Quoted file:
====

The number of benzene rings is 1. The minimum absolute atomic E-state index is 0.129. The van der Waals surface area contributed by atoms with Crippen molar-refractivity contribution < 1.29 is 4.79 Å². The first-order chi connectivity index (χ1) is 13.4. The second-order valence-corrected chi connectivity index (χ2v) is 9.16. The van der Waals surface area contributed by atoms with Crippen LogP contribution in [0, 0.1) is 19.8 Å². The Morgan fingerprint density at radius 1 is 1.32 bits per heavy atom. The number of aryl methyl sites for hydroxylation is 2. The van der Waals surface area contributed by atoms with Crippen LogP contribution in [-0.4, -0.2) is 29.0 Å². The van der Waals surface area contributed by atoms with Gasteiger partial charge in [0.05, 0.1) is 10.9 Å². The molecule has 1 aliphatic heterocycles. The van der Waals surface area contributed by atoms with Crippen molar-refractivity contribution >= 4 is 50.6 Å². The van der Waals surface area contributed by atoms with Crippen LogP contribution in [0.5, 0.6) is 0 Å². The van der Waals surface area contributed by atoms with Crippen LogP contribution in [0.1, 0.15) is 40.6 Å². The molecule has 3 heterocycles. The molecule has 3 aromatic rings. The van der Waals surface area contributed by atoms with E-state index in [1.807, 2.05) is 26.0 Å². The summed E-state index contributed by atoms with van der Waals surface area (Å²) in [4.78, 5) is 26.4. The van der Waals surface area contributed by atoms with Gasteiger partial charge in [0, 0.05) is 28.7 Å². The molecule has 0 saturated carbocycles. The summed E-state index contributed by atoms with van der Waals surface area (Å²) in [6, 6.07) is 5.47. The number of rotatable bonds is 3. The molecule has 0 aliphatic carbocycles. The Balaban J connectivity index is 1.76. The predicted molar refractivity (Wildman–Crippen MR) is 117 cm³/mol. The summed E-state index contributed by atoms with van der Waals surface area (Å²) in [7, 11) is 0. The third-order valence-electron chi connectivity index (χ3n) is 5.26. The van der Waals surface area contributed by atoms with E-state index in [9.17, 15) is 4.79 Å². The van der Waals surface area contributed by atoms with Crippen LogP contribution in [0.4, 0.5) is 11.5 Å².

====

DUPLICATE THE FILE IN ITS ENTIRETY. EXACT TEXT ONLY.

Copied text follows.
The number of benzene rings is 1. The minimum absolute atomic E-state index is 0.129. The van der Waals surface area contributed by atoms with Crippen molar-refractivity contribution < 1.29 is 4.79 Å². The first-order chi connectivity index (χ1) is 13.4. The second-order valence-corrected chi connectivity index (χ2v) is 9.16. The van der Waals surface area contributed by atoms with Crippen LogP contribution in [0, 0.1) is 19.8 Å². The Morgan fingerprint density at radius 1 is 1.32 bits per heavy atom. The number of aryl methyl sites for hydroxylation is 2. The van der Waals surface area contributed by atoms with Crippen LogP contribution in [-0.4, -0.2) is 29.0 Å². The van der Waals surface area contributed by atoms with Gasteiger partial charge in [0.05, 0.1) is 10.9 Å². The molecule has 1 aliphatic heterocycles. The van der Waals surface area contributed by atoms with Crippen molar-refractivity contribution >= 4 is 50.6 Å². The van der Waals surface area contributed by atoms with Crippen LogP contribution in [0.5, 0.6) is 0 Å². The van der Waals surface area contributed by atoms with Crippen LogP contribution in [0.1, 0.15) is 40.6 Å². The molecule has 3 heterocycles. The molecule has 3 aromatic rings. The van der Waals surface area contributed by atoms with E-state index in [1.807, 2.05) is 26.0 Å². The summed E-state index contributed by atoms with van der Waals surface area (Å²) in [4.78, 5) is 26.4. The van der Waals surface area contributed by atoms with Gasteiger partial charge in [0, 0.05) is 28.7 Å². The molecule has 0 saturated carbocycles. The summed E-state index contributed by atoms with van der Waals surface area (Å²) in [6, 6.07) is 5.47. The number of rotatable bonds is 3. The molecule has 0 aliphatic carbocycles. The Balaban J connectivity index is 1.76. The predicted molar refractivity (Wildman–Crippen MR) is 117 cm³/mol. The summed E-state index contributed by atoms with van der Waals surface area (Å²) in [7, 11) is 0. The third-order valence-electron chi connectivity index (χ3n) is 5.26. The van der Waals surface area contributed by atoms with E-state index in [9.17, 15) is 4.79 Å². The van der Waals surface area contributed by atoms with Crippen LogP contribution in [0.4, 0.5) is 11.5 Å².